Ode events tend to draw attendees and storytellers from Sioux City, but some have travelled from as far as Sioux Falls, S.D., about 90 miles away, and Omaha, Neb., a distance of 100 miles. “Neither city has anything like Ode, and both are bigger than Sioux City,” Karsyn said.
Labor of love
Karsyn launched Ode as a personal project in January 2016. At the time, she worked as a reporter at the Sioux City Journal and produced events by herself for eight months.
“I would book the venue and find a local musician; manage social media and event promotions; conceptualize the themes; act as editor, storytelling coach and occasionally ghostwriter, to help community members craft their narratives,” said Karsyn. She also hosted and photographed the events.
“It was a passion project that consumed my nights and weekends. … Looking back, I don’t know how I did it.”
Karsyn, 28, is a native of Rock Valley, Iowa, a small town about 60 miles north of Sioux City. She fell in love with storytelling in 2011, when she was a college student living in Chicago. “You can find one or two of those events every week” there, she said.
Munger was working in a different job when Karsyn began Ode. He was SPM’s arts editor, and Karsyn talked him into a putting put Ode stories on the air. After Munger was promoted to GM, in August 2016, he quickly hired Karsyn to take his previous job and bring Ode in-house.
At first Karsyn had to scramble to find storytellers for Ode, and she often came up with stories of her own to fill out the program. Now she meets plenty of them in the audience. “Once people have experienced it and watched other people do it, they are more likely to volunteer,” she said. “People will come up to me after a show and say, ‘I would really like to tell my story.’” She has a flyer ready with pointers for storytelling and details about upcoming themes.
Aspiring storytellers start by submitting pitches to Karsyn. She receives more ideas than she can use now, so can be selective about which to stage. “That wasn’t always the case,” she said, “In the early days I would take whomever and get it to the best point I could.”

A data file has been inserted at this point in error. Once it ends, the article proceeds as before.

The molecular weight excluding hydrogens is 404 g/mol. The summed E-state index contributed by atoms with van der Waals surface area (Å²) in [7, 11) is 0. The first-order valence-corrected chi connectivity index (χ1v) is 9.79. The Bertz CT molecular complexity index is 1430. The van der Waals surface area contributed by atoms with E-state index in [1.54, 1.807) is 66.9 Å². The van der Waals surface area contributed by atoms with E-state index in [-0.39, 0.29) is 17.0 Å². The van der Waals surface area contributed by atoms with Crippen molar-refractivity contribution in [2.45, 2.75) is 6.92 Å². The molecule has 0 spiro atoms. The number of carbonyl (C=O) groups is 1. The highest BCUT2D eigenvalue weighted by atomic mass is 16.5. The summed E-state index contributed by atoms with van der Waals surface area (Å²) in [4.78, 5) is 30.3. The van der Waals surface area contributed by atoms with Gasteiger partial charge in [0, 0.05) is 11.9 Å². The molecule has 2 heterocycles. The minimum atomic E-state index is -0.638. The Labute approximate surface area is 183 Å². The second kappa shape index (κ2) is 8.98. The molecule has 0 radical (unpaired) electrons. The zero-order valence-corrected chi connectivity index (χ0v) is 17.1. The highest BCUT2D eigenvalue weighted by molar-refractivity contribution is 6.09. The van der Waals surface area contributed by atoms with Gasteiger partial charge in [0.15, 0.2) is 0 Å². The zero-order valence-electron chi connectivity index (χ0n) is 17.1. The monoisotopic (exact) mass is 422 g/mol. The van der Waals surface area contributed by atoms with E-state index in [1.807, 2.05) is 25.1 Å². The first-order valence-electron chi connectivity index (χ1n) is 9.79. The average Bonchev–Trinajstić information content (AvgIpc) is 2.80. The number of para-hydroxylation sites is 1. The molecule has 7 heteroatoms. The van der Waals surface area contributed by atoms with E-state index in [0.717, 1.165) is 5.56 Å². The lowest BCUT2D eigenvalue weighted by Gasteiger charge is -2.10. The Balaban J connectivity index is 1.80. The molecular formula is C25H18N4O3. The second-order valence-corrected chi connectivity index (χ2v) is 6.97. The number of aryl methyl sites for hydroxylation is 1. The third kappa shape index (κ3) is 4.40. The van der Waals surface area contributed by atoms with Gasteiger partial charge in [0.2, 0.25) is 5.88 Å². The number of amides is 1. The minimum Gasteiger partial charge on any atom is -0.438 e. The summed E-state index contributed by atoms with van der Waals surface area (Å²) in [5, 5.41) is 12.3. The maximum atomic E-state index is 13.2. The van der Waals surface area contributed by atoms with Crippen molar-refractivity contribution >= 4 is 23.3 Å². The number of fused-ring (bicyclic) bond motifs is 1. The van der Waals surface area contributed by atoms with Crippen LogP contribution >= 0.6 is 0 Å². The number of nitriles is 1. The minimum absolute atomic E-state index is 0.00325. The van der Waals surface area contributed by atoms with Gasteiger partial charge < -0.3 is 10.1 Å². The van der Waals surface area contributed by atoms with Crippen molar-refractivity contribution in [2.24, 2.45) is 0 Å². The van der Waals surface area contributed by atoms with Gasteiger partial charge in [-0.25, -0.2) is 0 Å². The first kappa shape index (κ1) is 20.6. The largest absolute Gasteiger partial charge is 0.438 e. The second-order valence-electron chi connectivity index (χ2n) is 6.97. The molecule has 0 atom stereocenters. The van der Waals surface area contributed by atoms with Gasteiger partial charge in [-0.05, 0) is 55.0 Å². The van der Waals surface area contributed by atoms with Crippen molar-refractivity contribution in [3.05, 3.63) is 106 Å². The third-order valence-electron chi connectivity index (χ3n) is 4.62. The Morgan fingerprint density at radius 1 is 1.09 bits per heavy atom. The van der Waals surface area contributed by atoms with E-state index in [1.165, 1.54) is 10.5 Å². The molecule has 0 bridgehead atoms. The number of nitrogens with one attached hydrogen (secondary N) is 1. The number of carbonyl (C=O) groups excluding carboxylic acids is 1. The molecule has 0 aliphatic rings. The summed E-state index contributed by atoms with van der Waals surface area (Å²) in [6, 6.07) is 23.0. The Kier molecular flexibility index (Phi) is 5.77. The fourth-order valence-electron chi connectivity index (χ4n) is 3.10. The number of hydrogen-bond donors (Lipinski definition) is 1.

After selecting stories for an event, she asks participants to submit a rough draft within two weeks. She helps them polish their pieces via email or during in-person meetings.
Unlike The Moth Radio Hour, Public Radio Exchange’s nationally distributed series, Karsyn allows Ode storytellers to read from scripts on stage. “You work with what you have. … It takes down that barrier, that people [don’t] have to memorize.”
Karsyn is working to build a stable of writers. Her days of taking the stage herself are over, but she he likes returning storytellers. Since managing a new set of people and personalities each time can be challenging, it’s nice be able to come back to the same people occasionally, she said. Still, she won’t schedule the same person in two consecutive events.
Ode’s Facebook posts can get significant mileage when she tags them to local storytellers. One story, “Ode: A Millennial Moves in with an 89-Year Old Widow,” by Emily Anderson, reached over 10,000 Facebook users.
The station has forged new community partnerships and promotions through Ode. The Siouxland District Health Department paired with Ode on a summer event that was staged in a community garden and featured stories about food. This year Karsyn is planning an event with One Book One Siouxland, a community reading program, under the storytelling theme “Just Keep Going”; another event tied to a community art project will deal with “belonging” as the theme.
‘People want this experience’
Ode’s success helped Munger win new foundation grants. The M.A. Martin Everist Foundation awarded nearly $18,000 for Siouxland Arts Live, featuring live broadcasts of performances from partners including the Sioux City Symphony Orchestra, the National Music Museum and The Marquee, a local music venue. And the Gilchrist Foundation provided about $17,000 for the Siouxland Media Lab, a youth media training program created with local nonprofits for grade-school students from low-income and minority families. The students’ stories will be showcased at live events.
Ode “showed that people want this experience of being with other people, meeting people in their community,” Munger said. “I could write a grant saying, ‘There is an audience. This is how many people are coming out.’”
The biggest challenge now is finding a home for Ode that can accommodate bigger audiences — and retain that intimate feeling.
ISU Design West has brick walls and “that underground comedy club feel to it,” Karsyn said, but it’s hard for people to find. She has looked at conference halls and other local venues, and they don’t have the right vibe.
“I wish there was a space for 500 people,” said Munger. “We don’t really have a small theater, a midsize venue. … It’s a problem for communities like ours.”